Source of Additional Troops for Iraq Unclear

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The Bush administration is currently considering a boost in troop levels. But will troops come from recruiting or a juggling of existing units?


There does seem to be general agreement on at least one of Fred Kaplan's points, that it would be virtually impossible to quickly recruit and train thousands of new troops for a potential surge into Iraq.

NPR's Luke Burbank reports.

LUKE BURBANK: So where exactly would this surge of new soldiers come from?

Professor KEVIN RYAN (Harvard University): These are not guys who are out at the mall who would be recruited, trained and then sent to Iraq. That's not the surge.

BURBANK: Kevin Ryan is a retired brigadier general. These days he's a senior fellow at the Belfer Center at Harvard. His last active duty job, though, was planning strategic policy for the Army - in other words, figuring out who gets surged and when. He says the current plan being considered would have to draw from...

Prof. RYAN: Soldiers in units that have been in Iraq, some have just come home. You're going to shorten their rest. You're going to bring them back into Iraq, or you're going - in the case of Guards - you're going to re-mobilize them, some of them involuntarily.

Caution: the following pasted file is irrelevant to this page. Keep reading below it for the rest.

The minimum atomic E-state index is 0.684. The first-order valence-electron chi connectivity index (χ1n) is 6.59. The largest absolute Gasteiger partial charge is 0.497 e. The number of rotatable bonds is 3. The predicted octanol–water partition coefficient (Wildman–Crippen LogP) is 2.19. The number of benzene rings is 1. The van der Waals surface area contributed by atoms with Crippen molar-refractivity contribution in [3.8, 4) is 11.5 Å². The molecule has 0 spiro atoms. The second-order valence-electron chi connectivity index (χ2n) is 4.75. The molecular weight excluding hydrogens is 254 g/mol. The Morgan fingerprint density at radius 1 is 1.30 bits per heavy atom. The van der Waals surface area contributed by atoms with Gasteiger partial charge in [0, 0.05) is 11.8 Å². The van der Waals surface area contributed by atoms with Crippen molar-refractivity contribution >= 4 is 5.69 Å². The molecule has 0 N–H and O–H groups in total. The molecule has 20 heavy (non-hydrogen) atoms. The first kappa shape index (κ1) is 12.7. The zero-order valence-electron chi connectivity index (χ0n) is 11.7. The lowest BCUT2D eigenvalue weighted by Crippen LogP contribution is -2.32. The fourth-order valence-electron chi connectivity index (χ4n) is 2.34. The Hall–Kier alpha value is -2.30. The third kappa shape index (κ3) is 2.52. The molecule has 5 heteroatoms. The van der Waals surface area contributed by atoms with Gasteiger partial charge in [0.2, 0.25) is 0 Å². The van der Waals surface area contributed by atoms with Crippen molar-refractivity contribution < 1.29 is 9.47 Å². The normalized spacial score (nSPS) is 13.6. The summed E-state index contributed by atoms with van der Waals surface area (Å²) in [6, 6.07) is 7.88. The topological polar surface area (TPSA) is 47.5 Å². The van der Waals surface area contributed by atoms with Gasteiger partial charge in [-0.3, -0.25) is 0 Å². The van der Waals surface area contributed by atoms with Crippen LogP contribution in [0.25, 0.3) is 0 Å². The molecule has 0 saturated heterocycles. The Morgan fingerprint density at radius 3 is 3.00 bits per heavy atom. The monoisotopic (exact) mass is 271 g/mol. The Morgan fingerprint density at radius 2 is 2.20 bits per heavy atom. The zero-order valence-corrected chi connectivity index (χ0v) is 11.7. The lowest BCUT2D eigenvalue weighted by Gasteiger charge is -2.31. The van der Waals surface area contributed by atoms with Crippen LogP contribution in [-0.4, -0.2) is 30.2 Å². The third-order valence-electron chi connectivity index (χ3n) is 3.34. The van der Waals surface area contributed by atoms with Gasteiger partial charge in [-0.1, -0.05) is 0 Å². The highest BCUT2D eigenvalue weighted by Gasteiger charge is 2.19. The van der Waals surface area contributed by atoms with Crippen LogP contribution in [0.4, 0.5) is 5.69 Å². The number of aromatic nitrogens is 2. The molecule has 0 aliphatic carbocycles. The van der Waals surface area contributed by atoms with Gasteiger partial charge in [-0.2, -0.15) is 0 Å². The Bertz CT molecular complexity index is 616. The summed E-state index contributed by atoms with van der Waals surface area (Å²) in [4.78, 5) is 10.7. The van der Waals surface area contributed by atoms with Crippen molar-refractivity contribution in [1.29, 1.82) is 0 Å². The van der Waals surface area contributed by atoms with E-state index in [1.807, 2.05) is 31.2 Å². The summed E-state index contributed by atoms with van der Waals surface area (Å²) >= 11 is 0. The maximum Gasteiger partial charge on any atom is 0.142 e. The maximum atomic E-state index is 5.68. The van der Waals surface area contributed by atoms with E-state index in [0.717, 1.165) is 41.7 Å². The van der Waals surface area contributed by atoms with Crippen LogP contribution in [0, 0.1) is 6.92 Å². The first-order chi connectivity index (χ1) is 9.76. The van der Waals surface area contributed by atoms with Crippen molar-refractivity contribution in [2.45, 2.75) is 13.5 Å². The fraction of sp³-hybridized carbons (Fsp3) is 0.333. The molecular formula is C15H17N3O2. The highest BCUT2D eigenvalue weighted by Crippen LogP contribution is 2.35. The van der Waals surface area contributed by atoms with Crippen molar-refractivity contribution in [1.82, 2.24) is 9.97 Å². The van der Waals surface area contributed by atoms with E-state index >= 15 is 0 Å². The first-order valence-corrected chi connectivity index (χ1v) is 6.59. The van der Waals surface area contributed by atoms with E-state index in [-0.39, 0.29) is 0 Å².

BURBANK: Remobilizing those National Guard troops could be complicated, maybe even requiring changes in current law, says Ryan. He figures the load would be spread out evenly between active duty soldiers and reservists.

Even though no official decision has been made as to if this surge will even happen, Ryan says military officials are probably already starting to think about which specific brigades would be going.

Prof. RYAN: Trying to figure out a pecking order or a queue, if you will, of who would be the first if we had to send one, the second if two and so on down the line.

BURBANK: So it's possible that even as we speak, there are, you know, high-level folks who are making decisions that are going to - potentially, in months to come - filter down to some guy missing his kid's soccer game.

Prof. RYAN: That's kind of the negative way to think about it.

BURBANK: Ryan says the positive way to think about it is that that means if there is a surge, the best, most prepared, most supported soldiers will be the ones tapped to do the job.

He says throughout the war, morale within the military has actually been higher than even the Pentagon expected. He says it remains to be seen, though, how long that will go on.

Luke Burbank, NPR News.

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